Tobacco firms could also be forced to pay a “polluter” tax, according to a Government-commissioned review. Another radical idea is for the minimum age at which people can buy a tobacco product to go up by a year annually, until the point where no one can buy them.
Implementing a ban on smoking in beer gardens was not ruled out yesterday by Downing Street officials.
The Prime Minister’s spokesman said: “I’m not going to jump ahead and start opining on different recommendations.
“This is a detailed piece of work which needs to be carefully considered and then we will set out our view.” Dr Javed Khan led the study into how England can become smoke-free.
Among his 15 recommendations, he issued four “critical must-dos”, including an extra £125million per year to fund the support that smokers need to help them quit.
The report said: “If the Government cannot fund this themselves, they should ‘make the polluter pay’ and either introduce a tobacco industry levy, or generate additional corporation tax, with immediate effect.”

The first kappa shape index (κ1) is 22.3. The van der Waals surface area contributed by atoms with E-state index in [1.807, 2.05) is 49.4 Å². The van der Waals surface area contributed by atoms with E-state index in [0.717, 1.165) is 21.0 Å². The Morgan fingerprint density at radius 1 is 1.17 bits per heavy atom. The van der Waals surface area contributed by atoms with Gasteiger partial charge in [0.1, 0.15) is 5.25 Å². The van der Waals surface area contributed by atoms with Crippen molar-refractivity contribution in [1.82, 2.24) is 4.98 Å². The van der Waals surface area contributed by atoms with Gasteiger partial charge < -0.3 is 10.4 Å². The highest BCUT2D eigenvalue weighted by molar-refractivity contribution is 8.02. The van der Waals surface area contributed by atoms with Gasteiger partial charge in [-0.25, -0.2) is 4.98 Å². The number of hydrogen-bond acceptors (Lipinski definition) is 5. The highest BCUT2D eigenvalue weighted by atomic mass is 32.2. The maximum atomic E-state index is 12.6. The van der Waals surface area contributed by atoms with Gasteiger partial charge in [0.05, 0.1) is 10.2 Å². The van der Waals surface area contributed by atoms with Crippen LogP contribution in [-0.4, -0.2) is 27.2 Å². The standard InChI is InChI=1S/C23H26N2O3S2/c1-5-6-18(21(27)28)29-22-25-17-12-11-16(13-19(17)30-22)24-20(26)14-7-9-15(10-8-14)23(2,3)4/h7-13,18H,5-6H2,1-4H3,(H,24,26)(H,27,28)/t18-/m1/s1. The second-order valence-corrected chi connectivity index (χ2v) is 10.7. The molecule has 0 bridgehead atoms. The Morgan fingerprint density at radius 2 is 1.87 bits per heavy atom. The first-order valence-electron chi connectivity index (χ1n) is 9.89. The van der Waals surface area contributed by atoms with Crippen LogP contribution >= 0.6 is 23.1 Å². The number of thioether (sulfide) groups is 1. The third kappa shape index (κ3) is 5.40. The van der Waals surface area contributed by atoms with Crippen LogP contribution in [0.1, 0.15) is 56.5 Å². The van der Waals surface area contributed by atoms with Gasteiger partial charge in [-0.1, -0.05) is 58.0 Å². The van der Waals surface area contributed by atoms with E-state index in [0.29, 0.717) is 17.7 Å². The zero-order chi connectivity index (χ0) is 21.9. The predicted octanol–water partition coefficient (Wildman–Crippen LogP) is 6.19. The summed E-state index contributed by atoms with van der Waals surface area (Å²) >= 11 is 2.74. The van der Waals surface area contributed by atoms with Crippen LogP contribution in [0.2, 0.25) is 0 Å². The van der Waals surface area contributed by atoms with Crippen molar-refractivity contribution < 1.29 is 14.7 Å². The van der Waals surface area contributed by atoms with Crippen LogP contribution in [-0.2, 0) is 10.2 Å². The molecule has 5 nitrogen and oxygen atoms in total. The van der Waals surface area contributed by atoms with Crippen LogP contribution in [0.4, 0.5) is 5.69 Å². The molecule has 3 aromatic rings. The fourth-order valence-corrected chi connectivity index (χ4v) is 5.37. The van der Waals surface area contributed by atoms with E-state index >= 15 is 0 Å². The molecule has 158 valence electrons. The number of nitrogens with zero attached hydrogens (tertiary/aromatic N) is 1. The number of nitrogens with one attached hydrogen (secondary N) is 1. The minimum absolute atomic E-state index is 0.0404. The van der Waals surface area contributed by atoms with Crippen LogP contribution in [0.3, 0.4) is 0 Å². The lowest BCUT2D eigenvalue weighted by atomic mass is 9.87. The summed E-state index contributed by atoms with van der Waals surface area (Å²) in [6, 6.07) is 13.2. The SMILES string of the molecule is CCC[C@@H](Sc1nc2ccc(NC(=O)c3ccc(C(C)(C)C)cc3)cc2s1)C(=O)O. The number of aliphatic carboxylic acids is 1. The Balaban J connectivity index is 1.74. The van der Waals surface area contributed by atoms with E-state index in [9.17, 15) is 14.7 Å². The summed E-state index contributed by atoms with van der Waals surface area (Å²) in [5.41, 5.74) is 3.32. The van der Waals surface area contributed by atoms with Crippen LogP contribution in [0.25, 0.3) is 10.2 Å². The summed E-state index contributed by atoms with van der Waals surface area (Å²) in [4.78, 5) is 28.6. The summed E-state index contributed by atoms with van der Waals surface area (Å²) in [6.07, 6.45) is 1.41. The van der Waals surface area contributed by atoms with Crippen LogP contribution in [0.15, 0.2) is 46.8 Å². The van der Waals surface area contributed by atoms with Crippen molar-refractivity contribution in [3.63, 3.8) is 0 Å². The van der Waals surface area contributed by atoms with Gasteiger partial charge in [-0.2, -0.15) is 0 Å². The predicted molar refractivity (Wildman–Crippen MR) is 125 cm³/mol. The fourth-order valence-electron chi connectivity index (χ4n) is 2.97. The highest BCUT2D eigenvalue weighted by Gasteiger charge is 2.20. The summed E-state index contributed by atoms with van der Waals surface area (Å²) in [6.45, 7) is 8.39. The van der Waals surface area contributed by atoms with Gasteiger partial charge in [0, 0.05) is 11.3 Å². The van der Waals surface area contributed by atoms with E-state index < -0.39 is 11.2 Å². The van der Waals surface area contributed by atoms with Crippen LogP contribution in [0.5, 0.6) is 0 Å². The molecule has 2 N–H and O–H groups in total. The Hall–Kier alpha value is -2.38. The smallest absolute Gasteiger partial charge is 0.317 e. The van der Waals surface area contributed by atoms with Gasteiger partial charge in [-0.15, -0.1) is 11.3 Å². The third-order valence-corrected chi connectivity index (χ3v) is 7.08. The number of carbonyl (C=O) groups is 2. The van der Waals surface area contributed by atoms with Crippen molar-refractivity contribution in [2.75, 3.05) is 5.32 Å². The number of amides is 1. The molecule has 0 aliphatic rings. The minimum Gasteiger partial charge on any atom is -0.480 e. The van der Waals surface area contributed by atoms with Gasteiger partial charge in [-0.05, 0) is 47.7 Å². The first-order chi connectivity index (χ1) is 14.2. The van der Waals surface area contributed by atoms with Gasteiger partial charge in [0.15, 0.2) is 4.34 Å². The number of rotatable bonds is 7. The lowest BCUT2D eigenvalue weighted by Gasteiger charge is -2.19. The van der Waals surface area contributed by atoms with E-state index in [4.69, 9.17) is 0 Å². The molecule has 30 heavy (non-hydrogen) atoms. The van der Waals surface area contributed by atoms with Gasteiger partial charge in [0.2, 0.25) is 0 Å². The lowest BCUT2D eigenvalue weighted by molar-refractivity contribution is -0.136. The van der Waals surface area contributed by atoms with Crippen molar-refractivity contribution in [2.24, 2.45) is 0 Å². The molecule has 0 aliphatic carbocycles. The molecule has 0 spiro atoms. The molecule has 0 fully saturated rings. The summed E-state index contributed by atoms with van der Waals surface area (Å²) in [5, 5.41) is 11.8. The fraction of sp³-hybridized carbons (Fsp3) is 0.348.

The second “must-do” is to increase the age of sale from 18 by one year every year, until no one can buy cigarettes.
The third call is to promote vaping as an “effective tool to help people to quit smoking tobacco.” Finally, prevention “must become part of the NHS’s DNA”, Dr Khan said, adding the health service must do more to support smokers to quit.
The Government is set to miss its target to make England smoke-free by 2030, which means five per cent or fewer adults smoke. Currently, almost six million people still light up.
Dr Khan put the annual cost to society of the habit at around £17billion – with £2.4billion spent by the NHS. He said: “If we do nothing different, smoking will cause over half a million more deaths by 2030.”
The report was widely welcomed by health professionals.
Professor Sir Chris Whitty, England’s chief medical officer, said: “The tobacco industry makes its massive profits from getting young people addicted to smoking, something that will kill or severely disable many of them.”